Review: LG V10 has two screens, two selfie cameras and more
Android phones are a dime a dozen. How can any of them really stand out from the crowd?
Bigger screen? It's been done.
Second screen? Not unheard of, but you have my attention.
High-quality camera with full manual controls? You're getting there.
Replaceable battery and expandable storage? We might have a winner.
The LG V10 (lg.com/us/mobile-phones/v10) has almost everything I'm looking for in a smartphone, which is good, and a few things I hadn't thought of, which is even better.
Thanks to AT&T for providing the review phone.
Let's start with what makes the V10 unique: It has two screens and two cameras on the front of the phone.
The main screen is a 5.7 IPS LCD with a resolution of 1440 x 2560 pixels, which is a pixel density of 515 pixels per inch.
Stacked on top of the main screen is a second screen with a resolution of 160 x 1040 pixels.
The second screen is always on, even when the main screen is sleeping.
It unobtrusively displays the time, date and battery level as well as a few notification status icons.
When the main screen is on, the secondary screen can show different information, including quick launch shortcuts to the flashlight, camera, photo gallery, text messages and phone settings.
You can swipe across the secondary screen to bring up application shortcuts, media playback controls and other information.
The two front-facing cameras both have 5-megapixel sensors, but the cameras have different focal lengths.
One camera is for selfies of one person and the other has a more wide-angle lens for selfies with groups of people.
Both offer the same quality.
The main camera is one of the best cameras I've ever used on a phone, including full manual shooting controls for still and video.
The main camera has a 16-megapixel sensor with optical image stabilization and an f/1.8 lens. The V10 shoots 4K video and has three microphones for capturing audio.
The V10 is big. It's about the same size as the iPhone 6S Plus, with a stainless steel frame that extends out to the edges of the phone for increased drop protection. The display has two layers of glass, which LG says will help protect against shattering.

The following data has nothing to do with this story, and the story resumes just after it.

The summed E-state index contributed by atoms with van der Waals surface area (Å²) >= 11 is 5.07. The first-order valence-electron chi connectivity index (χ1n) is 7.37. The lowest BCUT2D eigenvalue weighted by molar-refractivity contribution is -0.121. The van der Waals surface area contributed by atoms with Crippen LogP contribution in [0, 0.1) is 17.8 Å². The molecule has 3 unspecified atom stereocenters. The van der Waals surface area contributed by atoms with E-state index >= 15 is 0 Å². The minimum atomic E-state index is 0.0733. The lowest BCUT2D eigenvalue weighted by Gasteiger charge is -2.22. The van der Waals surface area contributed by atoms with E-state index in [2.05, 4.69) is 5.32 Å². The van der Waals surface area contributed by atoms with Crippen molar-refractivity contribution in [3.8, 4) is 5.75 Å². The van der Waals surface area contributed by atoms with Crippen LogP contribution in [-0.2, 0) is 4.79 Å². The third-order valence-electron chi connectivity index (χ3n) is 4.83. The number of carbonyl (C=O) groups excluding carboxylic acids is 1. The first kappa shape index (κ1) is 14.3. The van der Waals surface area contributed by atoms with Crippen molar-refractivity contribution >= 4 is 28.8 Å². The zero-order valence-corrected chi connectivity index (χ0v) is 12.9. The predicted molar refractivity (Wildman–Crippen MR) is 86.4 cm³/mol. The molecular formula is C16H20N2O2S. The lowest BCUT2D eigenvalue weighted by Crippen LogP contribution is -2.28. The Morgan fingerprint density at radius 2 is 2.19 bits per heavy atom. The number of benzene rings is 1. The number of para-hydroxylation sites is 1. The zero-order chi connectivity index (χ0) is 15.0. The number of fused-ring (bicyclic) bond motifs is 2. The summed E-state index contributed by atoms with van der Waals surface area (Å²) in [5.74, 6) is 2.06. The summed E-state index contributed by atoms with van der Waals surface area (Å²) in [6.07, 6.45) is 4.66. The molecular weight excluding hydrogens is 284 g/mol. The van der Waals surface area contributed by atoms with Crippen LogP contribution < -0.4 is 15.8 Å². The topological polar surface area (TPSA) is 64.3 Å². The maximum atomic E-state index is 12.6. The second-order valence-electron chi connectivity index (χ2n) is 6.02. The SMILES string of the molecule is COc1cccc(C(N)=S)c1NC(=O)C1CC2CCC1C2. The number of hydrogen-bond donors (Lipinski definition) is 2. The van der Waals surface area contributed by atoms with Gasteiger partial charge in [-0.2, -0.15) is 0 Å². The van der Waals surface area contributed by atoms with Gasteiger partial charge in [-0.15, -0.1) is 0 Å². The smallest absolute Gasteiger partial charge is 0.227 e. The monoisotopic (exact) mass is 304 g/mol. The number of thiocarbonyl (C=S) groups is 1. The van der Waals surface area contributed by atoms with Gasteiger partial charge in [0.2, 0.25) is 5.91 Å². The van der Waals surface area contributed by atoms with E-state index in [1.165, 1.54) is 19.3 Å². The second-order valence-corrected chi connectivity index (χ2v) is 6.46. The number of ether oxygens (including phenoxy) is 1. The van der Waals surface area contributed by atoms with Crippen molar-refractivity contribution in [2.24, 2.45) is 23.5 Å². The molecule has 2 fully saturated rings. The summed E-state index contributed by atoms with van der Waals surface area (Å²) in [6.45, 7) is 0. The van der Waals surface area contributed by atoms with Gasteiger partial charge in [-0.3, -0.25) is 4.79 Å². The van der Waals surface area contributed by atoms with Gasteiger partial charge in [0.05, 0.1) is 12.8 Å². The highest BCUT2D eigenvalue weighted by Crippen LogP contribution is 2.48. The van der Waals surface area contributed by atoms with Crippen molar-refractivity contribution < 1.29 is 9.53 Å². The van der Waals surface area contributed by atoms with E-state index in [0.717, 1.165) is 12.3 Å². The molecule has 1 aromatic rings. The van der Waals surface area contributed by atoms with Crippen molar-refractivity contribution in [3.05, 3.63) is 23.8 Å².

The phone measures 6.28 inches by 3.12 inches by 0.34 inches and weighs 6.77 ounces.
It runs Android 5.1.1 (Lollipop) with a Qualcomm Snapdragon 808 chipset with 4 gigabytes of RAM and 64 gigabytes of storage.
The V10 has a microSD card slot for extra storage, and it has a removable 3,000 mAH battery. Fast charging can bring the battery up to 50 percent charge in 40 minutes.
There is a fingerprint reader in the rear-mounted sleep/wake button.
Radios include 802.11ac Wi-Fi and Bluetooth 4.1. The V10 also has NFC and GPS.
The phone is available in black, white, beige or blue. The plastic rear plate is textured for good grip but slides in and out of pockets easily.
The V10 is available from Verizon, T-Mobile or AT&T.
AT&T's cash price is $699. AT&T offers the V10 with a two-year contract for $249.99.
T-Mobile's cash price for the V10 is $599.99, while Verizon has it for $672.
The V10 is a seriously nice phone, with just about every feature I could want.
It has a killer screen and a great camera. The battery isn't huge, but you can carry a spare for the days you'll need it and you can expand the storage as you see fit.
It runs as fast as you could hope with 4 gigabytes of RAM.
I don't really think the second screen adds too much, as you can get most of its functionality by swiping down from the top of the screen on other phones.
The dual front cameras are nice, but also not really necessary. I'd be quite happy with one selfie camera with the wide-angle lens.
Again, I'm not knocking LG for including two selfie cameras or a tiny second screen, just saying that I don't really think they're necessary.
Calls were connected quickly on the AT&T model I used. The speaker phone was loud and clear.
I think the V10 is my Android phone choice at the moment.
It's every bit as nice as the top handsets from Samsung, and it still has a replaceable battery and storage slot.
Pros: Great screen, manual camera controls, replaceable battery and storage.
Cons: Battery life could be better.
Bottom line: Two screens and two selfie cameras are nice, but not the reason you'll want to buy the V10.
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